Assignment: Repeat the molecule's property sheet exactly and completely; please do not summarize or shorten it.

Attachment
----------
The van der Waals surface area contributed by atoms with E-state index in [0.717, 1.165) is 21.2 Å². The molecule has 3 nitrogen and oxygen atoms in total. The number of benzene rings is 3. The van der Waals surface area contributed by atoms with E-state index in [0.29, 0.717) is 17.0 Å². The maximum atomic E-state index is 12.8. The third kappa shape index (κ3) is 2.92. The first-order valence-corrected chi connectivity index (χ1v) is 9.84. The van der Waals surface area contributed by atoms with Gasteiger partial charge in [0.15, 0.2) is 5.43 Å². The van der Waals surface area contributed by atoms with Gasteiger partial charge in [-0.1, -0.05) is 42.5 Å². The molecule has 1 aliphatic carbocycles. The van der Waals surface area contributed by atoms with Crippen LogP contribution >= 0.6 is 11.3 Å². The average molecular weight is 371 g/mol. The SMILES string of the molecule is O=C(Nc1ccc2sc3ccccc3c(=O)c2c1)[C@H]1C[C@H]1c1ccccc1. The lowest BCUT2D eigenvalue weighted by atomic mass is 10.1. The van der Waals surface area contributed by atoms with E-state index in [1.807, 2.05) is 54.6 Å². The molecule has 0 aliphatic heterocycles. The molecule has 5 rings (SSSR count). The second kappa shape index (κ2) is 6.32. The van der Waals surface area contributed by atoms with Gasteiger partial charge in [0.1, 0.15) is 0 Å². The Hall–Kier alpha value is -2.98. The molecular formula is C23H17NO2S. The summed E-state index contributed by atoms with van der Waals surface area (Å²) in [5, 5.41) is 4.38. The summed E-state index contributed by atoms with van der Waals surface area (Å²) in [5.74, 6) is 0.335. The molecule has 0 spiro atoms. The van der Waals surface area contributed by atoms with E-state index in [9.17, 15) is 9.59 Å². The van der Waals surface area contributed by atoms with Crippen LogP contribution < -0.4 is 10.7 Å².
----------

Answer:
The van der Waals surface area contributed by atoms with E-state index in [0.717, 1.165) is 21.2 Å². The molecule has 3 nitrogen and oxygen atoms in total. The number of benzene rings is 3. The van der Waals surface area contributed by atoms with E-state index in [0.29, 0.717) is 17.0 Å². The maximum atomic E-state index is 12.8. The third kappa shape index (κ3) is 2.92. The first-order valence-corrected chi connectivity index (χ1v) is 9.84. The van der Waals surface area contributed by atoms with Gasteiger partial charge in [0.15, 0.2) is 5.43 Å². The van der Waals surface area contributed by atoms with Gasteiger partial charge in [-0.1, -0.05) is 42.5 Å². The molecule has 1 aliphatic carbocycles. The van der Waals surface area contributed by atoms with Crippen LogP contribution >= 0.6 is 11.3 Å². The average molecular weight is 371 g/mol. The SMILES string of the molecule is O=C(Nc1ccc2sc3ccccc3c(=O)c2c1)[C@H]1C[C@H]1c1ccccc1. The lowest BCUT2D eigenvalue weighted by atomic mass is 10.1. The van der Waals surface area contributed by atoms with E-state index in [1.807, 2.05) is 54.6 Å². The molecule has 0 aliphatic heterocycles. The molecule has 5 rings (SSSR count). The second kappa shape index (κ2) is 6.32. The van der Waals surface area contributed by atoms with Gasteiger partial charge in [0.1, 0.15) is 0 Å². The Hall–Kier alpha value is -2.98. The molecular formula is C23H17NO2S. The summed E-state index contributed by atoms with van der Waals surface area (Å²) in [5, 5.41) is 4.38. The summed E-state index contributed by atoms with van der Waals surface area (Å²) in [5.74, 6) is 0.335. The molecule has 0 spiro atoms. The van der Waals surface area contributed by atoms with E-state index in [9.17, 15) is 9.59 Å². The van der Waals surface area contributed by atoms with Crippen LogP contribution < -0.4 is 10.7 Å².